A Year in Review at The Study Academy

A Year in Review at The Study Academy

Educational Research High School Middle School

Hello Readers,

with classes ending, its been making me think of all that’s happened through the year. I’ve tried to share them all with you each and every week. We have also discussed many of the recent and pressing issues in Education and research. I must say, it  has definitely been quite exciting each and every week.

When I first was approached to write for The Study Academy’s blog, I was shocked. The first concern that came to my mind was how could I make these posts relevant to you, the Reader. I knew it had to be about The Study Academy, but I felt there just had to be something more. It came to me one morning- Theoretical Thursdays!  In addition to Tuesday’s The Study Academy Reports, Theoretical Thursdays has come to comprise the basis for this blog.Neurfeedback training for ADHD

The posts these past few months have been diverse, but I hope they have been informative. On every Tuesday’s The Study Academy Report I tried to detail to you all the exciting happenings going on at school, both in the Highschool and Middle School sections. In some of my posts, I’ve written about the Neurofeedback training at The Study Academy lab, or the Study Academy’s small class sizes.  I also detailed to you about the exciting volunteering abroad opportunity that some of the students took in Nicaragua and the array of activities during Inspire Week. In the last remaining weeks, as things slowed down I spoke about the music classes available, the anti bullying policies at the school, the structured educational system, the theatrical performances by students, and the exciting new work happening at The Study Academy lab.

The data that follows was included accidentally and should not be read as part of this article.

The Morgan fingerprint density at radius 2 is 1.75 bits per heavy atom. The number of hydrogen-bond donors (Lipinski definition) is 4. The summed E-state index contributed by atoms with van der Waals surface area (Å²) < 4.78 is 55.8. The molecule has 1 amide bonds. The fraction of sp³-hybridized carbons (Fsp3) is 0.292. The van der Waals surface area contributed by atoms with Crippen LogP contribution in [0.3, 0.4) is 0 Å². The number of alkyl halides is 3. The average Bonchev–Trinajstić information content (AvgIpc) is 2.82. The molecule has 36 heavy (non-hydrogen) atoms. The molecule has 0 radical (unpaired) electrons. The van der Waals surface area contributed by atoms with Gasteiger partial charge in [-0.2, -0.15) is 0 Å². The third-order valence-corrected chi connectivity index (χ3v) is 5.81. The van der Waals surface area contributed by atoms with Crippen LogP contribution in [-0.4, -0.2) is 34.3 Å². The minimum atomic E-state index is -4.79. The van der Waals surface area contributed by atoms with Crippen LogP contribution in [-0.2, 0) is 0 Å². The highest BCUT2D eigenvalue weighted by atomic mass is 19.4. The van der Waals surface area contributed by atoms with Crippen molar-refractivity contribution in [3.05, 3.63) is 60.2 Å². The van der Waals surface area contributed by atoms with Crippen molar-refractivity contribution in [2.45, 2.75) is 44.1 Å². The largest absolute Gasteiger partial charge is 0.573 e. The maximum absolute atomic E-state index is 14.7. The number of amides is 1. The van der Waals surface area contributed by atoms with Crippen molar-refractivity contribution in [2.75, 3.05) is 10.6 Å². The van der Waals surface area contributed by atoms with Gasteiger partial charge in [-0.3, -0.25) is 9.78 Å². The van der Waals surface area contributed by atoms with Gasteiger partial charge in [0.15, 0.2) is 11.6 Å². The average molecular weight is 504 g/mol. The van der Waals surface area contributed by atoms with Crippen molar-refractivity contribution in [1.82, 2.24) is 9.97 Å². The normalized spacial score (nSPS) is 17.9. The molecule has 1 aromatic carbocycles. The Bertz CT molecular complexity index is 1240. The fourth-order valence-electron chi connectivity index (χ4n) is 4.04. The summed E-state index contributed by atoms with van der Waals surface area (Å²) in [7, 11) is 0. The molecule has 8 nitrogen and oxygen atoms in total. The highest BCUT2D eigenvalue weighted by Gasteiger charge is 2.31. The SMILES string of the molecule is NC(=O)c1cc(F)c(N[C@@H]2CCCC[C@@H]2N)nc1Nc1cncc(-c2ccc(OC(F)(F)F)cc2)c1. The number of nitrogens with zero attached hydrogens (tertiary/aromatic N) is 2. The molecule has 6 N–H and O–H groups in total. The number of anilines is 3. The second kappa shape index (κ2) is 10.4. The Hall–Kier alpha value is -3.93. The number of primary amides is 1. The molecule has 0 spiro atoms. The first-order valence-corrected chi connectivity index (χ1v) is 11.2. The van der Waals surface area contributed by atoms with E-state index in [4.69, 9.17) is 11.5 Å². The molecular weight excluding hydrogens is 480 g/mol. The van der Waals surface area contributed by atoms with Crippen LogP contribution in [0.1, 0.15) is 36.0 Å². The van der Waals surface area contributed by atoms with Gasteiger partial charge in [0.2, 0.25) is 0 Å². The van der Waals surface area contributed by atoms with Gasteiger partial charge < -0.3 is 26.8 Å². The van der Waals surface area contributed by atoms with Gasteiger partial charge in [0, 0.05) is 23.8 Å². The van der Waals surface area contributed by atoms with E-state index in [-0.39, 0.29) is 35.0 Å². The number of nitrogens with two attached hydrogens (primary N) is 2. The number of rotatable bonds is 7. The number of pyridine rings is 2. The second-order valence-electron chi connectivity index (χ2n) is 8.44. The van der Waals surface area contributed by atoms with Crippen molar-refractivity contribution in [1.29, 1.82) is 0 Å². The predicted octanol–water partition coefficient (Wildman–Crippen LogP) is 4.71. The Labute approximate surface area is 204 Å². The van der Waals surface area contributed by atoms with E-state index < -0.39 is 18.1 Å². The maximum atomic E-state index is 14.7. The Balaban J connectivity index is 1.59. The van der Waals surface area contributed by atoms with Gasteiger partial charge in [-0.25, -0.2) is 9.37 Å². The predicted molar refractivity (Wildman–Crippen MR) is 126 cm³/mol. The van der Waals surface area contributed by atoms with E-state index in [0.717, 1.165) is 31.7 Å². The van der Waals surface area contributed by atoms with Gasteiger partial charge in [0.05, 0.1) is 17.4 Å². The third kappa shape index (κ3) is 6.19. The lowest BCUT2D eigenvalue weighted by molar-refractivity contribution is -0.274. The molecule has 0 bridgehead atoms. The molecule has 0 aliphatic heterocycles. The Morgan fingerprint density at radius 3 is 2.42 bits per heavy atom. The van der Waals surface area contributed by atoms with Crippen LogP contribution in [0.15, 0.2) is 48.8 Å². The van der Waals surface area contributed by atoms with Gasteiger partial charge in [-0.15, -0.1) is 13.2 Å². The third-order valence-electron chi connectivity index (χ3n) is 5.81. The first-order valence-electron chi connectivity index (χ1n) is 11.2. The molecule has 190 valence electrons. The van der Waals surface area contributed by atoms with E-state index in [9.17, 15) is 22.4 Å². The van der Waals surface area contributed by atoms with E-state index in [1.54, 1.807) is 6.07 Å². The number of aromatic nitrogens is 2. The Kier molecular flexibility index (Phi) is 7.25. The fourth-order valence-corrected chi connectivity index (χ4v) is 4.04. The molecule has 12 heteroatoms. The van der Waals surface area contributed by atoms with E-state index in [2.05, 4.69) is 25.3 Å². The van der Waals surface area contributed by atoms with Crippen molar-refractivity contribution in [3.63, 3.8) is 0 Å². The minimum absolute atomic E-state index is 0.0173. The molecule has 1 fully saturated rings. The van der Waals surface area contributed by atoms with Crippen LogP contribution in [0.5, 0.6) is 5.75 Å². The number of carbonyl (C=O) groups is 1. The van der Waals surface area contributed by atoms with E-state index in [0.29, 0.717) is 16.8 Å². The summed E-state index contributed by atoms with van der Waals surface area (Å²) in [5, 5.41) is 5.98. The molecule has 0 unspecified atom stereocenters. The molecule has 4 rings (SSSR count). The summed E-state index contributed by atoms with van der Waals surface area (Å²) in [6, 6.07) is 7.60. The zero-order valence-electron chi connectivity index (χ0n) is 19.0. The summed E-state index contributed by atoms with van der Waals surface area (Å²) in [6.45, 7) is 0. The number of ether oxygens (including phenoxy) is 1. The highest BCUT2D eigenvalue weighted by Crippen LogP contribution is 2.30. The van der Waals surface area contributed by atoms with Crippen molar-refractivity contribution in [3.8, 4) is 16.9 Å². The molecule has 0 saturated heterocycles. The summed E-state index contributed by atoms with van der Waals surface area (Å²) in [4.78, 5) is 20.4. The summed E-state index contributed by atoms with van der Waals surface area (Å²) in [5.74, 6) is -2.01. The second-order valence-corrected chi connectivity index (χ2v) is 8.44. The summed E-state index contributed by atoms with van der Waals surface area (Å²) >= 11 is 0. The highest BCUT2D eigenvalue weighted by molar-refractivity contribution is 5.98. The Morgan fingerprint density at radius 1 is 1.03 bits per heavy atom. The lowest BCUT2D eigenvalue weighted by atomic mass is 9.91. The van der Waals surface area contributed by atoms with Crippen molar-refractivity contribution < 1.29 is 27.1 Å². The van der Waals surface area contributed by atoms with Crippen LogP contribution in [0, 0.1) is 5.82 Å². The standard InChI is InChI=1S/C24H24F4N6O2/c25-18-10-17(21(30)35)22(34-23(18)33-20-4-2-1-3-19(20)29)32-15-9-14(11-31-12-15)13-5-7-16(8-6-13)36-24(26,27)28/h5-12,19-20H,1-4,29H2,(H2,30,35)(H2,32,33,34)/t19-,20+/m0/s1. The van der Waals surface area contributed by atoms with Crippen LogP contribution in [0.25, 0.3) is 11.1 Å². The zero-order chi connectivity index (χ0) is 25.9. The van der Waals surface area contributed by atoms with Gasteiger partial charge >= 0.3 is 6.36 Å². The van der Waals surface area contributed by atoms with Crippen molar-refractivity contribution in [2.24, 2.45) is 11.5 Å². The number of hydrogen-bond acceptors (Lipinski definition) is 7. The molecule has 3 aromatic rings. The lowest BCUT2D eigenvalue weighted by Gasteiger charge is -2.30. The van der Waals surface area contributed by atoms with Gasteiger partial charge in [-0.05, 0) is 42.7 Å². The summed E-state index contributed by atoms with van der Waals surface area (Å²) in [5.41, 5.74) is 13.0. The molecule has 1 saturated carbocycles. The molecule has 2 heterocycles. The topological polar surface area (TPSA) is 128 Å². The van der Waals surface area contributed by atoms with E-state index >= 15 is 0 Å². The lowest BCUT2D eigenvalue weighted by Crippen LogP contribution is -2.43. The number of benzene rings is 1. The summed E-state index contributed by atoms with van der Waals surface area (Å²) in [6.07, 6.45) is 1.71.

Teaching methods based on graduate research in action!Likewise , every Theoretical Thursday you, the Reader, were provided with the exciting research happening around the world and its relevance to Education and your child. You learned about the lasting effects of smaller class sizes, the self control technique of Mindfulness, the importance of divergent thinking in children, and the exciting new method of detecting autism.  In addition, I discussed the importance of music and goal setting for children, while using the most up to date and relevant research. Those who read my previous posts also learned the dangers of stereotype threat for young girls who like Math and the ways to prevent their impact, as well as how to use the structure of memory to one’s advantage so children will not forget their lessons over the break.